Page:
Apples to a Good Home
Do you have an apple or pear tree(s) in your yard and find it a challenge to eat or process all the fruit? Sometimes a vacation, a new job, grandchild or even surgery will prevent you from the yearly task of gathering all the fruit so it does not attract bees, disease or rotting apples underfoot.
There is a volunteer organization in the Twin Cities called Fruits of the City that will harvest your fruit and donate it to food shelves. In 2012, 100 tree owners, five neighborhood coordinators, and 125 volunteers worked together to get 38,200 pounds of fruit from the trees and into the hands of those who do not otherwise have access to fresh produce. The program also helps to plant new orchards, design edible landscapes and advises on tree care. In this era of sustainability, why waste the fruits of the earth?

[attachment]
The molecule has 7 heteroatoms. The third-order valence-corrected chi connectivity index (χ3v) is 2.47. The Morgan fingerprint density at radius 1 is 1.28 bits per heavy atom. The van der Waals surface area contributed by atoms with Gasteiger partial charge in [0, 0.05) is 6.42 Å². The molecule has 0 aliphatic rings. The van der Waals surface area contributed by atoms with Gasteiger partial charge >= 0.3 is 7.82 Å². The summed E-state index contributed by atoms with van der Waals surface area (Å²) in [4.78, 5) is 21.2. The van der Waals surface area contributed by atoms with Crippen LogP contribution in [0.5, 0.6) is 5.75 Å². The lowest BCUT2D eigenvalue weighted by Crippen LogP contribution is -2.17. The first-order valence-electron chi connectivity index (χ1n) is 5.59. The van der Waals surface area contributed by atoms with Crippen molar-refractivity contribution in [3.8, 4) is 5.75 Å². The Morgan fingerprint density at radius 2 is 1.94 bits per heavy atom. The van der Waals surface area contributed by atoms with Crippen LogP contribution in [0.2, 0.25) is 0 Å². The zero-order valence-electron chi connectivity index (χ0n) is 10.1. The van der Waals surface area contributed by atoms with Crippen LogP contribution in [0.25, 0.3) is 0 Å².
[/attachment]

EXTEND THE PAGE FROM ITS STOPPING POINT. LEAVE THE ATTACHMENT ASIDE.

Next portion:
A few parameters:
- Only apples and pears, please
(because of perishability)
- They can only donate to food shelves
(because of liability)
- One or two trees?- no problem
- Give them at least two -weeks' notice before fruit is ripe to get on their list
- What's the most popular apple?
Honeycrisp and Zestar
For more information on Fruits of the City,
contact: Jared Walhowe (651) 789-3321 email@example.com
Faith's Recommended Edibles
for the Urban Landscape
Just think how wonderful it would be to pick fresh fruit from your own yard. Here is a list of my favorite trees, shrubs and vines. They all produce edible fruit and are hardy and reliable. Look for these named cultivars when you are shopping.
Apples: Haralred, Honeycrisp, Zestar
Blueberries: Northblue, Northcountry
Cherry: Meteor, North Star, Nanking
Plums: Superior Dwarf, American
Apricots: Moongold, Sungold
Grapes: Bluebell, Edelweiss, Swenson Red
Raspberries: Heritage, Autumn Britten, Caroline
Kiwi: Issai Cultivars
Current: Consort, RedlakeCrabapples: Centennial, Chestnut
For more information on the ediable landscape, visit Rosalind Creasy's web site
Thanks for reading. Happy Planting!
President & Founder